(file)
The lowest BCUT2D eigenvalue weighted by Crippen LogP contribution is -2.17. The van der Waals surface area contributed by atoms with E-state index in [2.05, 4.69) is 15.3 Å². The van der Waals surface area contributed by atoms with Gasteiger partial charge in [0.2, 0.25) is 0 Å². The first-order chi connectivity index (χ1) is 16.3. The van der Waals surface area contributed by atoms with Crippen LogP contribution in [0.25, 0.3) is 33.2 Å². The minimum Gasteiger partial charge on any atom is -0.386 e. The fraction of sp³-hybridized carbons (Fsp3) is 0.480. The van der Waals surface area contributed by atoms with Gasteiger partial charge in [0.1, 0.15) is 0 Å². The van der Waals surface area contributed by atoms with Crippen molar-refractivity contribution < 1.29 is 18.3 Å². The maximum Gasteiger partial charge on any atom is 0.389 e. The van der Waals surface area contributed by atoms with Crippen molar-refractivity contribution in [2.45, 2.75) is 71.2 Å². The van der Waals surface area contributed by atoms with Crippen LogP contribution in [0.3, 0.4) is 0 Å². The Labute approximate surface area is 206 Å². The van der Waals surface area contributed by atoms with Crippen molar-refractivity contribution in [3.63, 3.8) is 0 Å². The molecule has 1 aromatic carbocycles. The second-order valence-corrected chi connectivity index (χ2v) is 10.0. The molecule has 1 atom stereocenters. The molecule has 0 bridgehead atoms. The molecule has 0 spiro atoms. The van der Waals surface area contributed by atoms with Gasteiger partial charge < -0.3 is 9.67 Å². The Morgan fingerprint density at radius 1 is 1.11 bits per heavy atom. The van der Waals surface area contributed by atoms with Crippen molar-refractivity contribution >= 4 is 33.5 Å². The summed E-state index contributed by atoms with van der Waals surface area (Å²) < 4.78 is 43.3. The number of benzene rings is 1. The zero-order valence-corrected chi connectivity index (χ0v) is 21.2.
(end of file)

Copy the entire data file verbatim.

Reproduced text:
The lowest BCUT2D eigenvalue weighted by Crippen LogP contribution is -2.17. The van der Waals surface area contributed by atoms with E-state index in [2.05, 4.69) is 15.3 Å². The van der Waals surface area contributed by atoms with Gasteiger partial charge in [0.2, 0.25) is 0 Å². The first-order chi connectivity index (χ1) is 16.3. The van der Waals surface area contributed by atoms with Crippen LogP contribution in [0.25, 0.3) is 33.2 Å². The minimum Gasteiger partial charge on any atom is -0.386 e. The fraction of sp³-hybridized carbons (Fsp3) is 0.480. The van der Waals surface area contributed by atoms with Gasteiger partial charge in [0.1, 0.15) is 0 Å². The van der Waals surface area contributed by atoms with Crippen molar-refractivity contribution < 1.29 is 18.3 Å². The maximum Gasteiger partial charge on any atom is 0.389 e. The van der Waals surface area contributed by atoms with Crippen molar-refractivity contribution in [2.45, 2.75) is 71.2 Å². The van der Waals surface area contributed by atoms with Crippen LogP contribution in [0.3, 0.4) is 0 Å². The Labute approximate surface area is 206 Å². The van der Waals surface area contributed by atoms with Crippen molar-refractivity contribution in [3.63, 3.8) is 0 Å². The molecule has 1 aromatic carbocycles. The second-order valence-corrected chi connectivity index (χ2v) is 10.0. The molecule has 1 atom stereocenters. The molecule has 0 bridgehead atoms. The molecule has 0 spiro atoms. The van der Waals surface area contributed by atoms with Gasteiger partial charge < -0.3 is 9.67 Å². The Morgan fingerprint density at radius 1 is 1.11 bits per heavy atom. The van der Waals surface area contributed by atoms with Crippen molar-refractivity contribution >= 4 is 33.5 Å². The summed E-state index contributed by atoms with van der Waals surface area (Å²) < 4.78 is 43.3. The number of benzene rings is 1. The zero-order valence-corrected chi connectivity index (χ0v) is 21.2.